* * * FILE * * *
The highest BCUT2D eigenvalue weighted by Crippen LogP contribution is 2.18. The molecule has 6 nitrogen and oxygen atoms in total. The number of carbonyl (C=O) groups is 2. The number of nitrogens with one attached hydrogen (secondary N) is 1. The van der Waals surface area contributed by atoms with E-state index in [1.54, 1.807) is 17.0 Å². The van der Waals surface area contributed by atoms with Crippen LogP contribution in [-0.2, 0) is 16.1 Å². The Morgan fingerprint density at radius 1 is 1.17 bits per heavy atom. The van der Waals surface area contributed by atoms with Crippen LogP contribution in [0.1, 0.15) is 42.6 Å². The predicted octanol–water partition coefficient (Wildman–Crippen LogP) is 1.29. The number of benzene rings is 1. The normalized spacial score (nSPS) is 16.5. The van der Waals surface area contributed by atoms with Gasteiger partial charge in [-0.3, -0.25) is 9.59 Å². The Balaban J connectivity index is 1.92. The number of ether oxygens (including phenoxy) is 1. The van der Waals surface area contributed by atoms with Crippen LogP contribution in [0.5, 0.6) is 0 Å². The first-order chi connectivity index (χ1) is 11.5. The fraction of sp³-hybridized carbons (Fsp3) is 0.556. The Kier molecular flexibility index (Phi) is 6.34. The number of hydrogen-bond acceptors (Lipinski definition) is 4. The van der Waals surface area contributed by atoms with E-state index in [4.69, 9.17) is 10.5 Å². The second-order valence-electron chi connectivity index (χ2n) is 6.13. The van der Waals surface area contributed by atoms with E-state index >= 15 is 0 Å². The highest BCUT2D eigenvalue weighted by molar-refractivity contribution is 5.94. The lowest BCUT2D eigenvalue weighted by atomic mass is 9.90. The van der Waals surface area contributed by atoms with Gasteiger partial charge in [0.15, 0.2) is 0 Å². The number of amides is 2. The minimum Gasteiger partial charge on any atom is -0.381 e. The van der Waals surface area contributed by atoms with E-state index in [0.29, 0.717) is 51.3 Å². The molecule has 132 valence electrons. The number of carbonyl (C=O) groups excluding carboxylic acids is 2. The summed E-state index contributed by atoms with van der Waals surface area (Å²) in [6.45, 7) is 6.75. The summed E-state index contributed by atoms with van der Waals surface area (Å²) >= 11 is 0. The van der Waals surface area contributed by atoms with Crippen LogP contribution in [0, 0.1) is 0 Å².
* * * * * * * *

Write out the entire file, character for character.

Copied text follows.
The highest BCUT2D eigenvalue weighted by Crippen LogP contribution is 2.18. The molecule has 6 nitrogen and oxygen atoms in total. The number of carbonyl (C=O) groups is 2. The number of nitrogens with one attached hydrogen (secondary N) is 1. The van der Waals surface area contributed by atoms with E-state index in [1.54, 1.807) is 17.0 Å². The van der Waals surface area contributed by atoms with Crippen LogP contribution in [-0.2, 0) is 16.1 Å². The Morgan fingerprint density at radius 1 is 1.17 bits per heavy atom. The van der Waals surface area contributed by atoms with Crippen LogP contribution in [0.1, 0.15) is 42.6 Å². The predicted octanol–water partition coefficient (Wildman–Crippen LogP) is 1.29. The number of benzene rings is 1. The normalized spacial score (nSPS) is 16.5. The van der Waals surface area contributed by atoms with Gasteiger partial charge in [-0.3, -0.25) is 9.59 Å². The Balaban J connectivity index is 1.92. The number of ether oxygens (including phenoxy) is 1. The van der Waals surface area contributed by atoms with Crippen LogP contribution in [0.5, 0.6) is 0 Å². The first-order chi connectivity index (χ1) is 11.5. The fraction of sp³-hybridized carbons (Fsp3) is 0.556. The Kier molecular flexibility index (Phi) is 6.34. The number of hydrogen-bond acceptors (Lipinski definition) is 4. The van der Waals surface area contributed by atoms with E-state index in [4.69, 9.17) is 10.5 Å². The second-order valence-electron chi connectivity index (χ2n) is 6.13. The van der Waals surface area contributed by atoms with E-state index >= 15 is 0 Å². The highest BCUT2D eigenvalue weighted by molar-refractivity contribution is 5.94. The lowest BCUT2D eigenvalue weighted by atomic mass is 9.90. The van der Waals surface area contributed by atoms with Gasteiger partial charge in [0.15, 0.2) is 0 Å². The number of amides is 2. The minimum Gasteiger partial charge on any atom is -0.381 e. The van der Waals surface area contributed by atoms with E-state index in [0.29, 0.717) is 51.3 Å². The molecule has 132 valence electrons. The number of carbonyl (C=O) groups excluding carboxylic acids is 2. The summed E-state index contributed by atoms with van der Waals surface area (Å²) in [6.45, 7) is 6.75. The summed E-state index contributed by atoms with van der Waals surface area (Å²) >= 11 is 0. The van der Waals surface area contributed by atoms with Crippen LogP contribution in [0, 0.1) is 0 Å².